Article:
North Carolina Teachers to March on Raleigh for the Second Time May 1

Demonstrators, largely educators and school workers, seen outside the North Carolina State Capitol in May of last year ( Image )

Demonstrators, largely educators and school workers, seen outside the North Carolina State Capitol in May of last year (Image)

 

The energetic chants echoed off the high-rise buildings of downtown Raleigh as a sea of educators in red T-shirts made their way through the streets: “This is what Democracy looks like!” The protest drew national attention, but for North Carolina’s educators, the intended audience was sitting inside the Capitol building.

On May 16, 2018, 19,000 North Carolina teachers gathered at the March for Students and Rally for Respect to advocate for their profession and send a message to the General Assembly. The North Carolina Association of Educators organized the event, calling on lawmakers to raise teacher pay and education spending in North Carolina up to par with the national average. Additionally, they pushed for a ballot referendum for a $1.9 billion school construction bond to be voted on in the 2018 election. Although the referendum never came to fruition, their voices were heard at the polls that November. Voters broke the Republican supermajority in our state government, with significant gains for Democrats in Wake and Mecklenburg counties. Last year’s rally successfully showed lawmakers that teachers are active participants in politics with enough community influence to help shape elections. This year, they will march again to build on these accomplishments and make new demands for continuous school improvement.

Teacher pay in North Carolina has consistently risen over the past five years, with the most recent 6.2 percent increase in 2018. Due to these increases, North Carolina rose from 45th to 29th in the nation for average teacher pay. Critics of the march and its message raise these points, claiming the protests are unnecessary and conditions are steadily improving. However, these salary gains do not equally benefit the most experienced teachers, who believe their pay should reflect their years in the field. Additionally, high rates of inflation after the 2009 recession offset the pay raises, putting teachers in a less favorable position than ten years ago. Therefore, educators continue to advocate for higher salaries, showing their support for Governor Cooper’s proposal for an average raise of 9.1 percent.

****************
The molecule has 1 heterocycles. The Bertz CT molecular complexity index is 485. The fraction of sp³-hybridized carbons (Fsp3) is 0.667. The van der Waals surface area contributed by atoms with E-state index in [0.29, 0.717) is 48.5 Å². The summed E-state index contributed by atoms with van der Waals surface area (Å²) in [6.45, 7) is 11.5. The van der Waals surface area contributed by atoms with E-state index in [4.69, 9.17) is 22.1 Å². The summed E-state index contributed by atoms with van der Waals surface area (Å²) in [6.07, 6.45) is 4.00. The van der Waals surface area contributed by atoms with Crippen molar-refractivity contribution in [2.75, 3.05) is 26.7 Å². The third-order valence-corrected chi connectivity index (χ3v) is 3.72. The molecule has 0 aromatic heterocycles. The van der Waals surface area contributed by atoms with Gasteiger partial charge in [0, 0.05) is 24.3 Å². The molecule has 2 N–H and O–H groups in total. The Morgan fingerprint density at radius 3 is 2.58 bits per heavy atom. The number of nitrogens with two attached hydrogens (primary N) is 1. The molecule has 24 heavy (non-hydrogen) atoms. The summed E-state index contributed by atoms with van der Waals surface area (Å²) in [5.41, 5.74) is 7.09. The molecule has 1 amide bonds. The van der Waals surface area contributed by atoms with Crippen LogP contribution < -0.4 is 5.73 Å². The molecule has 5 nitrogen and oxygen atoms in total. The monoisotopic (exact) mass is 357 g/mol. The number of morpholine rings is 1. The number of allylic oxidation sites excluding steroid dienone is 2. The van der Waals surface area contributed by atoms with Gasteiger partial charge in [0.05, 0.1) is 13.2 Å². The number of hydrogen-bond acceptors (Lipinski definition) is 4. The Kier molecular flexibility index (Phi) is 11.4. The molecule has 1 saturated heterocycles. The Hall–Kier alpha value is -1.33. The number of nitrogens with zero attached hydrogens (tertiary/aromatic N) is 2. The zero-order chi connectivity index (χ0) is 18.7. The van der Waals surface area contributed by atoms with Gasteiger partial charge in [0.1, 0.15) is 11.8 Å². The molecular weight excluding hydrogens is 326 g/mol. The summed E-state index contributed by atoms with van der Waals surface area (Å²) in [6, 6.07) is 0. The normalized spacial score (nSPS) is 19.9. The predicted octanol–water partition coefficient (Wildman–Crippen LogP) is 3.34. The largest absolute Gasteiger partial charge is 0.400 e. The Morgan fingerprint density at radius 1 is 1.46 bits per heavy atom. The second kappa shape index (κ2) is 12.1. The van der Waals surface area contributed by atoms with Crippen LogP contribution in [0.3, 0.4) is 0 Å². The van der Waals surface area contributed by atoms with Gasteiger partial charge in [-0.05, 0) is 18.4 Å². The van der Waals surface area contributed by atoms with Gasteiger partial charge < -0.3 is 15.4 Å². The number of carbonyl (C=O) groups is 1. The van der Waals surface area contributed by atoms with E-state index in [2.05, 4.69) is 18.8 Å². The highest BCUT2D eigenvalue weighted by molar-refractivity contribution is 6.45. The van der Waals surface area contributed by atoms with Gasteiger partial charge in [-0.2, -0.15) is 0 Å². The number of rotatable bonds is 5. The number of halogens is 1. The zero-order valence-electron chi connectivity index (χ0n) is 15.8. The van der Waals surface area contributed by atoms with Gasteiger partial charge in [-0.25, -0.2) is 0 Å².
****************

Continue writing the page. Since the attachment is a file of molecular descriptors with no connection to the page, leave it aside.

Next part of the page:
The NCAE also hopes to make more progress in winning funds for schools. In 2013, Republican lawmakers led efforts to make major state tax cuts. Personal income tax and corporate tax rates were reduced, and the estate tax was ended altogether. The revenue generated from these taxes help fund teacher salaries, but the cuts hinder pay raises. Furthermore, the cuts prevent additional funding from going toward supplies, building maintenance, and other necessities. Lack of adequate infrastructure and educational tools puts educators at a disadvantage in helping their students, and the march draws attention to this plight.

This year, the NCAE has compiled a new list of demands for the General Assembly, focusing on holistic school improvement and benefits for both current and retired teachers. The full list includes the following goals: protecting and improving Medicaid to promote student health, paying all school employees a $15 minimum wage, and making it possible to hire more school nurses, social workers, and psychologists. The list also calls for bonuses for teachers with advanced degrees and additional health benefits for retired teachers.

The first two demands drew intense criticism from opponents, but the NCAE and the marchers refuse to back down. Mass school closures are anticipated across the state on May 1, and organizers expect to see the same red wave descend on Raleigh. After last year’s elections, teachers rightfully expect their voices to be heard and their politicians held accountable, which is why they will say once again: “Remember, remember, we vote in November.”

 
LocalLindsey OldtComment